As a component of the Palo Alto Networks Next-Generation Security Platform, a natively integrated and automated platform designed to safely enable applications and prevent cyber breaches, Traps both shares with and receives threat intelligence information from the Palo Alto Networks WildFire™ cloud-based malware analysis environment. Threat intelligence information is passed to WildFire by each component of the security platform, and Traps uses this information to block threats on the endpoint no matter where they originated.

The new functionality announced today, which includes static analysis via machine learning and trusted publisher capabilities, will allow Traps to detect and immediately prevent malware that has never been seen.


“The sophistication and frequency of cyberattacks are growing too quickly for legacy antivirus tools that rely on malware signatures to keep pace. The Palo Alto Networks Traps offering takes an innovative approach to endpoint security, keeping endpoints more secure despite a growing landscape of cyberthreats and reducing the resources required by IT teams to track and install security patches.”

Rob Westervelt, research manager, Security Products, IDC

“Antivirus point products give organisations a false sense of security, because while they technically make users compliant with regulatory and corporate governance requirements, they do not protect against today’s advanced cyberthreats. To do that, organisations must adopt a cybersecurity platform that prevents malware from infiltrating the enterprise at any point, including the endpoint, even if it has never been seen before.”

Lee Klarich, executive vice president, Product Management, Palo Alto Networks

The latest version of Traps, version 3.4, will be available by the end of August on the Palo Alto Networks Support Portal and will include the following updates:

  • Static analysis via machine learning examines hundreds of characteristics of a file to determine if it is malware. Threat intelligence available through the Palo Alto Networks WildFire subscription is used to train a machine learning model to recognise malware, especially previously unknown variants, with unmatched effectiveness and accuracy. This new functionality allows Traps to rapidly determine if a file should be allowed to run even before receiving a verdict from WildFire.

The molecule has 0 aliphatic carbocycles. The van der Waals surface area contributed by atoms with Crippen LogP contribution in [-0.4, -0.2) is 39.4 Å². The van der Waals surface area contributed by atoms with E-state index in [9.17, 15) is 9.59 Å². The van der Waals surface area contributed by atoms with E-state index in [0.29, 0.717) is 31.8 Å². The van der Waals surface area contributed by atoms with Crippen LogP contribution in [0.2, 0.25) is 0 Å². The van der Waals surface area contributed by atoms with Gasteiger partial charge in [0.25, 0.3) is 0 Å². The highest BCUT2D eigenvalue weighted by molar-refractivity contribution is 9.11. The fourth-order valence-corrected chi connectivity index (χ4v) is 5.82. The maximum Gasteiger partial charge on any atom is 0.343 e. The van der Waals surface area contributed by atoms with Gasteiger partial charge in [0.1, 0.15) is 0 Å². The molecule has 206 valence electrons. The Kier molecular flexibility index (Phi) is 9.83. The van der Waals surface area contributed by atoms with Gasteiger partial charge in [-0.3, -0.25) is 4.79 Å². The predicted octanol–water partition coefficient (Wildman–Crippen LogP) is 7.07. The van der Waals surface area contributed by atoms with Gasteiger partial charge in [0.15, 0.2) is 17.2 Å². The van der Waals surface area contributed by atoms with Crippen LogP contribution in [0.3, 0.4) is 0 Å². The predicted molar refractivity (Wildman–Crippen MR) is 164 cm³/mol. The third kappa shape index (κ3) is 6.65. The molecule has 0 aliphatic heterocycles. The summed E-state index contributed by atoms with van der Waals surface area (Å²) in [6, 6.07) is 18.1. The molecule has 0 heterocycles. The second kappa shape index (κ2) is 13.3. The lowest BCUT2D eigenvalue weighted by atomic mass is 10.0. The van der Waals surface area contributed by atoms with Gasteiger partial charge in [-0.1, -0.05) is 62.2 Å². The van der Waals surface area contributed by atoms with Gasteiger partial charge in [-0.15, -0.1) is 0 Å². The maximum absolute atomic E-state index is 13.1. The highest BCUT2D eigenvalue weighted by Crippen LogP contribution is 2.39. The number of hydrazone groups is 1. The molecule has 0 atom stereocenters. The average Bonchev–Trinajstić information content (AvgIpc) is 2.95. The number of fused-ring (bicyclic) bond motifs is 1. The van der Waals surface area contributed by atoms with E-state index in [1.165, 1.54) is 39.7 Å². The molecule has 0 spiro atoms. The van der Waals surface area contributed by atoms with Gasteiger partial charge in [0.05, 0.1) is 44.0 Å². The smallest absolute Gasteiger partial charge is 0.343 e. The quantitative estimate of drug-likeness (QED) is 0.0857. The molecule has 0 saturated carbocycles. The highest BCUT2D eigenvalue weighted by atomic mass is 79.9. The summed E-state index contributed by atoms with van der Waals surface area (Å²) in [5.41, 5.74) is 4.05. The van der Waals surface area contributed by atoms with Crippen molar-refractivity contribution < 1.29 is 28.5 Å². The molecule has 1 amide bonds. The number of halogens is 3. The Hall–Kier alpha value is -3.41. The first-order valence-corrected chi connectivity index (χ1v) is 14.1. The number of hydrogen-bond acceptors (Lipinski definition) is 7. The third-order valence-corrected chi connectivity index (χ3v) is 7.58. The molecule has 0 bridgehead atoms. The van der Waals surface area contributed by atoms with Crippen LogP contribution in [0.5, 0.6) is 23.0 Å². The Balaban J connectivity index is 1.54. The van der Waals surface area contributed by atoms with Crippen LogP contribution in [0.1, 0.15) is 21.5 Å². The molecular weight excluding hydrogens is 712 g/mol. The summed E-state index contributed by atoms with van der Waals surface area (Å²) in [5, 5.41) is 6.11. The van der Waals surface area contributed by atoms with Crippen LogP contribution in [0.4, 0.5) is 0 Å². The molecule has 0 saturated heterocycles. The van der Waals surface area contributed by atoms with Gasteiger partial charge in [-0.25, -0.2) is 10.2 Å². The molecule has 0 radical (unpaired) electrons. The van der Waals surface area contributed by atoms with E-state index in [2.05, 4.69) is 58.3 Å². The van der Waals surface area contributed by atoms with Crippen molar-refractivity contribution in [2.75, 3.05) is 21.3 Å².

• Trusted publisher identification allows organisations to automatically and immediately identify new executable files published by trusted and reputable software publishers. These executable files are allowed to run, cutting down on unnecessary analysis and allowing them to execute without delay or impact to the user.
  • Quarantine of malicious executables immediately removes malicious files and prevents further propagation or execution attempts of the files.
  • Grayware classification allows enterprises to identify non-malicious, but otherwise undesirable, software and prevent it from running in their environment.
  • Learn More

  • Read the Traps 3.4 blog post
  • Register for the upcoming webinar, Protect Yourself From Antivirus
  • Read the white paper, Protect Yourself From Antivirus
  • Palo Alto Networks Traps Advanced Endpoint Protection
  • Palo Alto Networks WildFire Cloud-Based Malware Analysis Environment
  • Palo Alto Networks Next-Generation Security Platform
  • View the original article at Palo Alto Networks.